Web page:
The default service rule places no restrictions on traffic:
Flows are routed through the default Bandwidth Controllers (BWCs), which have unlimited Bandwidth (BW).
No quota limitations are applied to the flows and external quota management mode is selected.
Information about Protocols
Protocols are divided into four groups:
Generic Protocols—Protocols that are used for transactions not mapped to a service by one of the more specific protocol types.
Signature-Based Protocols—Protocols that are classified according to a Layer 7 application signature. This group includes the most common protocols, such as HTTP and FTP, and a large group of popular P2P protocols.
IP Protocols—Protocols (such as ICMP), other than TCP and UDP protocols that are identified according to the IP protocol number of the transaction.
Port-Based Protocols—TCP and UDP protocols that are classified according to their well-known ports. The default configuration includes more than 600 common port-based protocols.
You may add new protocols (for example, to classify a new gaming protocol that uses a specific port) and edit or remove existing ones.
A protocol is a collection of protocol elements.
A protocol element maps a specific signature, IP protocol, and port range to the selected protocol. Some or all of these parameters can take wild-card values; port numbers can take range values.
A traffic flow is mapped to a specific protocol if it meets all three of the following criteria:
The flow matches the specified signature of the protocol element.
The flow protocol matches the IP Protocol of the protocol element.
The flow matches the specified port range of the protocol element.
If a flow matches two protocol elements and one is more specific than the other, the flow is mapped to
For example: Protocol A is defined for flows that match the FTP signature and Protocol B is defined for flows that match the FTP signature on TCP port 21. An FTP flow on port 21 matches both protocols, but is mapped to Protocol B.
If a flow matches the signature of one protocol element and the port of another protocol element; it is mapped to the matching signature.
For example: Protocol A is defined for flows that match the FTP signature and Protocol B is defined for flows on TCP port 21. An FTP flow on port 21 matches both protocols, but is mapped to Protocol A. the more specific of the two.
SCA BB examines traffic flows using the SCE platform’s deep-packet-inspection capabilities, and compares each flow with an installed set of protocol signatures to identify the network application that generated the flow.
SCA BB comes with a set of predefined signatures for common network applications and protocols, such as browsing, e-mail, file sharing, and VoIP. When unidirectional classification is enabled and a unidirectional flow (inbound or outbound) passes through the SCE platform, the flow is matched against a special set of unidirectional protocol signatures.
When a bidirectional flow passes through the SCE platform the protocol library tries to match it to one of its standard (bidirectional) protocol signatures.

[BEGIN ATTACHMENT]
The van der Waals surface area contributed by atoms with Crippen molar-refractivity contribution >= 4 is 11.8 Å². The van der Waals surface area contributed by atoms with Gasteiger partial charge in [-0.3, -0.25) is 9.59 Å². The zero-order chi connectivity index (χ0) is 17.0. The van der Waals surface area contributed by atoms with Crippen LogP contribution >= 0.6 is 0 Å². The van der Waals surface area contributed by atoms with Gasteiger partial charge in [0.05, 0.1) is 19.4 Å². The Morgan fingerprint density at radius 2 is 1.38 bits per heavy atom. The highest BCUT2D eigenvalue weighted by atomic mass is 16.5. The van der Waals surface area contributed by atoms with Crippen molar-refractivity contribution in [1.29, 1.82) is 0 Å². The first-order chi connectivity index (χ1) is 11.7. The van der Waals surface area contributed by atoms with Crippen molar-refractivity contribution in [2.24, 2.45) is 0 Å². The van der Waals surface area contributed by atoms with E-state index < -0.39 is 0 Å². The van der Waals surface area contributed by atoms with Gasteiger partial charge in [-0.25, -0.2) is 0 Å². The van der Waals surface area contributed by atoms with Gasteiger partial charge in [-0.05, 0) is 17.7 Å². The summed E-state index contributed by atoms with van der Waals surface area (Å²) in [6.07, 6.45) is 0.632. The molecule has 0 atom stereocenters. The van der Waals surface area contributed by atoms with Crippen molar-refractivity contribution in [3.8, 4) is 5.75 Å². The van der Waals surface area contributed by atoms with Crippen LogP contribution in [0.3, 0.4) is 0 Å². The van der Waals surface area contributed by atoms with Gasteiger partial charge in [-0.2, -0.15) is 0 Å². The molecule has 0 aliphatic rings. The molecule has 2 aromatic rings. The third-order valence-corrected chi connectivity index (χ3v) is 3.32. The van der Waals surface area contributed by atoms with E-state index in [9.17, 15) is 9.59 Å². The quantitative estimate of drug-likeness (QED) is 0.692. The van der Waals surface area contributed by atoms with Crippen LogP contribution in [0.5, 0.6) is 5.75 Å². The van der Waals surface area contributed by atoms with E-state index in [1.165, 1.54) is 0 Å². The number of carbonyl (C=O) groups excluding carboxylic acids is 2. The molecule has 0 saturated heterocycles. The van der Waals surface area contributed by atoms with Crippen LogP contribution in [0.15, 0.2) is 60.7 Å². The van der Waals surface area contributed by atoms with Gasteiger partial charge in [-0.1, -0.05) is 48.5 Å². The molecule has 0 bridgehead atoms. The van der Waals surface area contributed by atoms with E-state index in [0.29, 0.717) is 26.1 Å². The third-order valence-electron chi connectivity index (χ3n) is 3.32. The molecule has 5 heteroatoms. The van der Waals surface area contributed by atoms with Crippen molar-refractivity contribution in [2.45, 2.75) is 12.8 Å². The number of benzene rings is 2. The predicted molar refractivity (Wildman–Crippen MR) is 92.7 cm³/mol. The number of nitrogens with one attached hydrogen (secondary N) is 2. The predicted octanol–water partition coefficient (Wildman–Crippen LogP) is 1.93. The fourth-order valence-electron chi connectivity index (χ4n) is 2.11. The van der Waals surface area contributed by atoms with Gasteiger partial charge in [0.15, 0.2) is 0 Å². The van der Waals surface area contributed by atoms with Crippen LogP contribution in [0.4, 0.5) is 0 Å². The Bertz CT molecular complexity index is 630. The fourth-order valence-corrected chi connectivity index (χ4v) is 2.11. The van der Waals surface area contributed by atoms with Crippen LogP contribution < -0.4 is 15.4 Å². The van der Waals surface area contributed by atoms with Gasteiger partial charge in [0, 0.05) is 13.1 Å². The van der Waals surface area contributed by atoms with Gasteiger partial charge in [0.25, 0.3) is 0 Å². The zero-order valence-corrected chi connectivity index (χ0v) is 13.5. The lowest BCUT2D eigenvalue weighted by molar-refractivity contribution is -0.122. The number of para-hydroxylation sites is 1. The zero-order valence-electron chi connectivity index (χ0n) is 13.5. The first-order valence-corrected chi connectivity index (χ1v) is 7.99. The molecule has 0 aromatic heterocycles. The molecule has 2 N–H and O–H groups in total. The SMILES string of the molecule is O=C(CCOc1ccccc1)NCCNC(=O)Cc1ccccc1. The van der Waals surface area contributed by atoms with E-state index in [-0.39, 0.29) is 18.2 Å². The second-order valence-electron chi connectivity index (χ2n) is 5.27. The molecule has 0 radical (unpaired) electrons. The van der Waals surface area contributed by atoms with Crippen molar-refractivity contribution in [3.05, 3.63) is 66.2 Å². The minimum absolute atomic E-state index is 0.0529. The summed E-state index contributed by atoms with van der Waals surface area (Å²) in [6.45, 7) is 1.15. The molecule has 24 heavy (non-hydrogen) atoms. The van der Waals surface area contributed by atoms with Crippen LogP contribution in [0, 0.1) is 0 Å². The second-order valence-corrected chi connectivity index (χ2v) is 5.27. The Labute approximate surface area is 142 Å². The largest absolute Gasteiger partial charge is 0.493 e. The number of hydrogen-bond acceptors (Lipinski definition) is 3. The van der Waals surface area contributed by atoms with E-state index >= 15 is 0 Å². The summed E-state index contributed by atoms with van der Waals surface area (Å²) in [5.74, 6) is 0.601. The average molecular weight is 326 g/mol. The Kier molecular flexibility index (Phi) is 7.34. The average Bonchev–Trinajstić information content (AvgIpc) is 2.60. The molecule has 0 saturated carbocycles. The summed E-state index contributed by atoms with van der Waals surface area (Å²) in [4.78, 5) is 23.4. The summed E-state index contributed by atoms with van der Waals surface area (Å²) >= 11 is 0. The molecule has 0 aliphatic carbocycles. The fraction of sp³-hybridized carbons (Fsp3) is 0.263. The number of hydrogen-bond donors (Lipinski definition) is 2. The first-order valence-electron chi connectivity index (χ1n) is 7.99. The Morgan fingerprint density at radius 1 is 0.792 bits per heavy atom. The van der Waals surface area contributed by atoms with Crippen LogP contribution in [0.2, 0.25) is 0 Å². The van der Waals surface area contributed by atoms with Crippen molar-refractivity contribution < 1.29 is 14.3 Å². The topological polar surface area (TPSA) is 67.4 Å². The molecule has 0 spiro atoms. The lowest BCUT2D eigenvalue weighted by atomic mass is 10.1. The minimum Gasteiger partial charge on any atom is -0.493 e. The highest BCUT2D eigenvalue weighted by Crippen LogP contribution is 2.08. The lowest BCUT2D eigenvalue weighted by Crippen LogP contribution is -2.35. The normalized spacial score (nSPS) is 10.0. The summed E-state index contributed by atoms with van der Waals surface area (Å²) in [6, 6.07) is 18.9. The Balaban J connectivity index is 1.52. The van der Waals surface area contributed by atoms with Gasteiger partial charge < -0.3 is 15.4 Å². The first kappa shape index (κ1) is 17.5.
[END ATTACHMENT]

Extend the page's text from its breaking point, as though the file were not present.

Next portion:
Cisco periodically publishes protocol packs containing new signatures and updates to existing signatures. You can use these protocol packs to update the set of signatures installed on SCA BB, enhancing its classification capabilities.
The SCE platform is usually located between the provider’s subscribers and the network. Subscriber-initiated flows are initiated by the subscriber toward the network; network-initiated flows are initiated from the network toward the subscriber. You can limit some flow-types to one initiating side. For example, with HTTP you can restrict the direction of the flow to subscriber-initiated, because HTTP is always subscriber-initiated when the subscriber ventures outward to surf the Internet. If the direction of the HTTP flow is network-initiated, this probably means that a web server is open on the subscriber’s local machine for receiving incoming HTTP traffic. The provider can block network-initiated HTTP.
A zone is a collection of network-side IP addresses or zone items.
You configure zones by arranging IP addresses in groups connected by a common purpose. A subscriber’s network flow mapped to a service may be applied to a zone. In practice, zones often define geographical areas.
Zones are used to classify network sessions; each network session can be assigned to a service element based on its destination IP address.
Examples of Zones:
A “walled garden”—A range of IP addresses of a server farm with premium video content, for which the provider would like to limit access to specific subscribers and to assure traffic priority.
A zone to differentiate between off-net and on-net flows.
Example of Assigning a Zone to a Session:
Zone A and Zone B are two user-defined zones. Zone A includes the IP address range 10.1.0.0/16, and Zone B includes the IP address range 10.2.0.0/16. Analysis of a new session shows that its network IP address is 10.1.1.1—the session belongs to zone A.
Zone Item Example
Flavors are advanced classification elements that classify network sessions according to signature-specific Layer 7 properties.
Flavors provide an additional level of granularity in defining services in the Cisco Service Control solution.
A protocol flavor uses an additional protocol attribute in classifying a service, making this service a flavor of the service based on the protocol only.
For example, the user-agent attribute of the HTTP protocol could be added as a protocol flavor, enabling the definition of all HTTP traffic generated by the same browser type (indicated in the user-agent field) as one service.
Examples of flavor types are HTTP User Agent and SIP Source Domain.
A flavor is a collection of flavor items.
The default service configuration includes some predefined flavors, such as HTTP Streaming Agents (a flavor of HTTP) and Vonage (a flavor of SIP).